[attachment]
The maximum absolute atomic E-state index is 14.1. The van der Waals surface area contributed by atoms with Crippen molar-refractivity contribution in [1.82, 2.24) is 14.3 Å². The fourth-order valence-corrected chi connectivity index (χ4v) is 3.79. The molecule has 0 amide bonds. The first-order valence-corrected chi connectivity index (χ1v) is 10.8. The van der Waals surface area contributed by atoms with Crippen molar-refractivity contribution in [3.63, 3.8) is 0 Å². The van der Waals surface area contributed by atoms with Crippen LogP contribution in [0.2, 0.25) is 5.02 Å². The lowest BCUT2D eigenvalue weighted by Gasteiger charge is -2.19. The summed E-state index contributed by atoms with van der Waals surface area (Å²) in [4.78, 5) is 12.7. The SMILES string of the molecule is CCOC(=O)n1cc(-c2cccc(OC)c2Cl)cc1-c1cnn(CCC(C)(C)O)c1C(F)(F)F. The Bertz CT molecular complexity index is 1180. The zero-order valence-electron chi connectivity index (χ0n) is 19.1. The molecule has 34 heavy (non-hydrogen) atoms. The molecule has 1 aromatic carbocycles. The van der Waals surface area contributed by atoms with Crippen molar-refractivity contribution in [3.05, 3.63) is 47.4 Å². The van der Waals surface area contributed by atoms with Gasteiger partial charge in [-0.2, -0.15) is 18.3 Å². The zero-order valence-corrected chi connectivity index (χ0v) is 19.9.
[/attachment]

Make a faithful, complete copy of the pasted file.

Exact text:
The maximum absolute atomic E-state index is 14.1. The van der Waals surface area contributed by atoms with Crippen molar-refractivity contribution in [1.82, 2.24) is 14.3 Å². The fourth-order valence-corrected chi connectivity index (χ4v) is 3.79. The molecule has 0 amide bonds. The first-order valence-corrected chi connectivity index (χ1v) is 10.8. The van der Waals surface area contributed by atoms with Crippen molar-refractivity contribution in [3.63, 3.8) is 0 Å². The van der Waals surface area contributed by atoms with Crippen LogP contribution in [0.2, 0.25) is 5.02 Å². The lowest BCUT2D eigenvalue weighted by Gasteiger charge is -2.19. The summed E-state index contributed by atoms with van der Waals surface area (Å²) in [4.78, 5) is 12.7. The SMILES string of the molecule is CCOC(=O)n1cc(-c2cccc(OC)c2Cl)cc1-c1cnn(CCC(C)(C)O)c1C(F)(F)F. The Bertz CT molecular complexity index is 1180. The zero-order valence-electron chi connectivity index (χ0n) is 19.1. The molecule has 34 heavy (non-hydrogen) atoms. The molecule has 1 aromatic carbocycles. The van der Waals surface area contributed by atoms with Crippen molar-refractivity contribution in [3.05, 3.63) is 47.4 Å². The van der Waals surface area contributed by atoms with Gasteiger partial charge in [-0.2, -0.15) is 18.3 Å². The zero-order valence-corrected chi connectivity index (χ0v) is 19.9.